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|Index||92 reviews in total|
*** This review may contain spoilers ***
The theme is "Breaking and Entering" but this movie is about
relationships. The crime is just there to get the characters to meet.
Interesting movie, not one of my favorites but good enough for one
Jude Law is Will Francis, co-partner in an architect firm situated in the Kings-Cross area of London, one known for petty crime. Their office has been burglarized several times, and it must be by someone who knows the alarm code. They suspect the cleaning crew.
Will has a 10-year partner, Robin Wright Penn as Swede Liv, who also has a 13 year old autistic daughter. Even though Will and Liv seem to get along well, he doesn't seem to be "inside the circle" which contains Liv and her daughter, even though the daughter refers to him as 'daddy.'
Will decides to stake out his building at night and eventually discovers that a young boy, 15, is climbing onto the roof and through a skylight and with binoculars reads the alarm code punched in as the cleaning crew leaves. Then, he breaks into the building from overhead and punches in the code before the alarm activates. After that he opens the doors so the real thieves can make off with the valuable computer equipment.
All this brings together the boy, Juliette Binoche as his mother Amira, and Will, not ready to be unfaithful to Liv but desperately looking for love.
This movie, much like the subject of this comment, questions what it is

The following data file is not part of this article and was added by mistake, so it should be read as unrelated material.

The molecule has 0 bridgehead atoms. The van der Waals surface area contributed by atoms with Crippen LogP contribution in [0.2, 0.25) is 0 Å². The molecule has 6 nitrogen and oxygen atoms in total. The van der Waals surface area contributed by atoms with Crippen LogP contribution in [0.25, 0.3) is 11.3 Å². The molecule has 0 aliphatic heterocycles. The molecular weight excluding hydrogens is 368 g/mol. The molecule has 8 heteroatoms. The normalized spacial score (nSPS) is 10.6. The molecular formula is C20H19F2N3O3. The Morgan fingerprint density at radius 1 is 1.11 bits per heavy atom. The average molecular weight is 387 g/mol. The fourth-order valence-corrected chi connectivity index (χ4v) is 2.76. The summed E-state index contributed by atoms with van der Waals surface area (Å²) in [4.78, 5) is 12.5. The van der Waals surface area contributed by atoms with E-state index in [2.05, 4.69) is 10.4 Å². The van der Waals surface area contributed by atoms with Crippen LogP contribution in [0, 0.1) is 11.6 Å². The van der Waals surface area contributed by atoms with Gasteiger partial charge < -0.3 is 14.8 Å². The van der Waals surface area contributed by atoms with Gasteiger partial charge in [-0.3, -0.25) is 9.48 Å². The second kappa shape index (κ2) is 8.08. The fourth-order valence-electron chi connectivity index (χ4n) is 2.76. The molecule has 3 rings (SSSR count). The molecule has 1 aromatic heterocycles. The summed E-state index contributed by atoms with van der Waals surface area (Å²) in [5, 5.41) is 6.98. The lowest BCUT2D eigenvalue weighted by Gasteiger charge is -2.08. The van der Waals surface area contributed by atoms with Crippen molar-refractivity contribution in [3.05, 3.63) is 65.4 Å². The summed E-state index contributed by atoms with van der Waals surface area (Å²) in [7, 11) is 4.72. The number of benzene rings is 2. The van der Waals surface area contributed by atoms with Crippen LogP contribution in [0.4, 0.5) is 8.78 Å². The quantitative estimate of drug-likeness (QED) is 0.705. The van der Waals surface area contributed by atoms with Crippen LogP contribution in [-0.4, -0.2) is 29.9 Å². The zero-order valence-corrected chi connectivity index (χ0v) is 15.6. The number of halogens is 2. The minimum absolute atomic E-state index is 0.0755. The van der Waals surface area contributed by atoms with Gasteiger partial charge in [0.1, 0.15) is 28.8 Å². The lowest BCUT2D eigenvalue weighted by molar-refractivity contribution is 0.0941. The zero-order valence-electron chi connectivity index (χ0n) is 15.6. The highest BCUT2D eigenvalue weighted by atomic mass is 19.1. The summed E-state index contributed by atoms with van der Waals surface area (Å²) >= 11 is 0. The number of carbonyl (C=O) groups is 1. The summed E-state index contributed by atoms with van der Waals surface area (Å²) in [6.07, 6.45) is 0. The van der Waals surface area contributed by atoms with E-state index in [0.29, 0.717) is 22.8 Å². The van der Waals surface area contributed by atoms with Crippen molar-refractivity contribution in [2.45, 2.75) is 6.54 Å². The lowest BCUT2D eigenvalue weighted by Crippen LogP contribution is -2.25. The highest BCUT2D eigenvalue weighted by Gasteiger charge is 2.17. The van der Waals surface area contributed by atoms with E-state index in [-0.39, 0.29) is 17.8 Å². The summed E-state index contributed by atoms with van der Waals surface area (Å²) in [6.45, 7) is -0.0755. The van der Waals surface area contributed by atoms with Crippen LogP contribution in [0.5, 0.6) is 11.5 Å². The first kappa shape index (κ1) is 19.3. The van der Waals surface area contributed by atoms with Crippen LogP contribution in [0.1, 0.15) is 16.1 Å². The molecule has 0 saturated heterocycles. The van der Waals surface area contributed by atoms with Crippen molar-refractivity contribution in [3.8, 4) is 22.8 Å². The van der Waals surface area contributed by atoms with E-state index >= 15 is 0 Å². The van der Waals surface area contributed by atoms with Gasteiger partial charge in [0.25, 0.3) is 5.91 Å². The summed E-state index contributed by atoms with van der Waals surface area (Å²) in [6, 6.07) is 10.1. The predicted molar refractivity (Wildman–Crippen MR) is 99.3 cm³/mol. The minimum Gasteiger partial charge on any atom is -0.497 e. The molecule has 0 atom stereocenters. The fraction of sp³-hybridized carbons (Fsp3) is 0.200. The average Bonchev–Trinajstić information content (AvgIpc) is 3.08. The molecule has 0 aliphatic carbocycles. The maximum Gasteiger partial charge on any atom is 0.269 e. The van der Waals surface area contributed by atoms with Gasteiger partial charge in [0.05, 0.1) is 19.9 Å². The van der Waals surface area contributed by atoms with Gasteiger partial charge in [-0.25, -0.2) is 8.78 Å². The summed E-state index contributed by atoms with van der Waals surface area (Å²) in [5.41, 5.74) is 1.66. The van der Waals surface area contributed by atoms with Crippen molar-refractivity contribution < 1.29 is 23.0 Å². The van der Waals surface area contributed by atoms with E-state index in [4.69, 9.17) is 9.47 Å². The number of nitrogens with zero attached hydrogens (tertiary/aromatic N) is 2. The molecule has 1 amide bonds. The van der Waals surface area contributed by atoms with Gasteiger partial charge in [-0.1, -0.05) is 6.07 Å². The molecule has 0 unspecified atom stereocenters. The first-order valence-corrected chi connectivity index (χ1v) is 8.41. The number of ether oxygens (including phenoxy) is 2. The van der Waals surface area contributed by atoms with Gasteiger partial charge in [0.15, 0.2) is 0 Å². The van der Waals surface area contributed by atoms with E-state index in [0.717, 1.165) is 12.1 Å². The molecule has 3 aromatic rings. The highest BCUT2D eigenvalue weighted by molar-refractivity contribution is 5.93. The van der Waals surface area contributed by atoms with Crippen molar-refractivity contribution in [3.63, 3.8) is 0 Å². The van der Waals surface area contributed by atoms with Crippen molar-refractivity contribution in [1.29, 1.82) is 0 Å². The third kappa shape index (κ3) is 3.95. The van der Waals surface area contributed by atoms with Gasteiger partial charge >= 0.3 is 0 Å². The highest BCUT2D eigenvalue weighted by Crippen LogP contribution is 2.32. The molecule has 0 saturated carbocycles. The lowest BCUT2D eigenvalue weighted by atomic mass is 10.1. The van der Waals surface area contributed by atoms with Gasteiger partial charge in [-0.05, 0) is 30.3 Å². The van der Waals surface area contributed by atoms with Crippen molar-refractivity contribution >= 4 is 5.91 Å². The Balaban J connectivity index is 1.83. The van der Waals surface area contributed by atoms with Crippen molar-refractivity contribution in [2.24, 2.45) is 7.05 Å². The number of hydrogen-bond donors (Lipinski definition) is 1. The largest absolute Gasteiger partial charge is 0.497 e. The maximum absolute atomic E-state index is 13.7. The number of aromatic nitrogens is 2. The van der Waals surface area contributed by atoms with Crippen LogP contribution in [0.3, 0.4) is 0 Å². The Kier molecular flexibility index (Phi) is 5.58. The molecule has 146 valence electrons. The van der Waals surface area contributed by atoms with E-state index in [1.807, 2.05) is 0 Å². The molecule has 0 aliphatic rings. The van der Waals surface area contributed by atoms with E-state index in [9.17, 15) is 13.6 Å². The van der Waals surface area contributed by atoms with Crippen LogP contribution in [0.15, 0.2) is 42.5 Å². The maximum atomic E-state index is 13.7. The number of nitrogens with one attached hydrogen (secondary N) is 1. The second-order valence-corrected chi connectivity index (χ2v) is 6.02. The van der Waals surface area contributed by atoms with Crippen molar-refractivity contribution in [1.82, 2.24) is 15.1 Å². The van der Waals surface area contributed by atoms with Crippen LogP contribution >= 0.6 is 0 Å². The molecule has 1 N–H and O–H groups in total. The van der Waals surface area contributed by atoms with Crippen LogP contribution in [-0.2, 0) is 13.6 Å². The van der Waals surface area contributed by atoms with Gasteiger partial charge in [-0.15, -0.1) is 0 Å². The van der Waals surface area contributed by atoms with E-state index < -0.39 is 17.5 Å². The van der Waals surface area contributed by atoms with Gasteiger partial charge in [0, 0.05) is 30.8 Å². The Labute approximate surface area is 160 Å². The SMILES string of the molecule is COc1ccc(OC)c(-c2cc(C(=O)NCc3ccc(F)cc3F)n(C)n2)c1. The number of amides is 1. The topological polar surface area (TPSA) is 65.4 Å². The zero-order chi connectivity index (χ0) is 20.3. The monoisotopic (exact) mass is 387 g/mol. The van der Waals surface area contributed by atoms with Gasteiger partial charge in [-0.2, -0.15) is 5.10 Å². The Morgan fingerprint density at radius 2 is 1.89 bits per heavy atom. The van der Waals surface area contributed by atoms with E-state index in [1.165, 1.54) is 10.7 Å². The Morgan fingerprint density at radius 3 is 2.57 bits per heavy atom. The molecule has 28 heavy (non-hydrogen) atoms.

to love, to suffer, to exist...
The depth contained in this work is incredible as it draws out the angst in the everyday struggle of life; the light and the dark, the happiness and the sorrow. It shows the true vulnerability of a man, but also of mankind. If the words would have been properly stated in the first moonwalk, "this is one small step for a man, one giant leap for mankind" I would liken the phrase to this movie for truly, one small step for Will Francis (Jude Law) into sin and self deception showed how Man has leaped into sin and self deception.
Parallels are shown in the architecture and design, as well as the talk about the architecture and design, of buildings and cities. Light becomes an analogy as does the cold... Metaphors.. metaphors are spoken and referred to in order to shed light on the truth. You get glimpses of the past, sins of the past.. but you also get a view of the future, a brighter-cleaner future. At the end of the movie you will feel empty. You'll get a sense of questioning but then it dissipates because you realize you no longer require answers. You just have to accept and absorb.
The title becomes clear; everything is about breaking and entering. Whether it is for crime and punishment - love and hate - sins and forgiveness it is the only thing that is not in contrast, thus it brings everything together.
A remarkable dramatic work that accurately shows the struggles of living for all walks of life. Of course this movie was not perfect.. but like I said from the start and like this movie demonstrates - what is?
Definitely worth seeing, I just hope you can see it all and can relate to this post when you're done!
Rarely have I seen a film cover as many layers so flawlessly as this
film does. The title itself as a bounty of different meanings to it.
Taken literally, it refers to the several break-ins that occur
throughout the beginning of the film that spiral everything that is to
follow. However if you look deeper, you can find several different
metaphorical meanings to the title. It could be referring to the lives
that we see. They are already broken, and we enter these lives to see
how they play out and progress. It could also be referring to the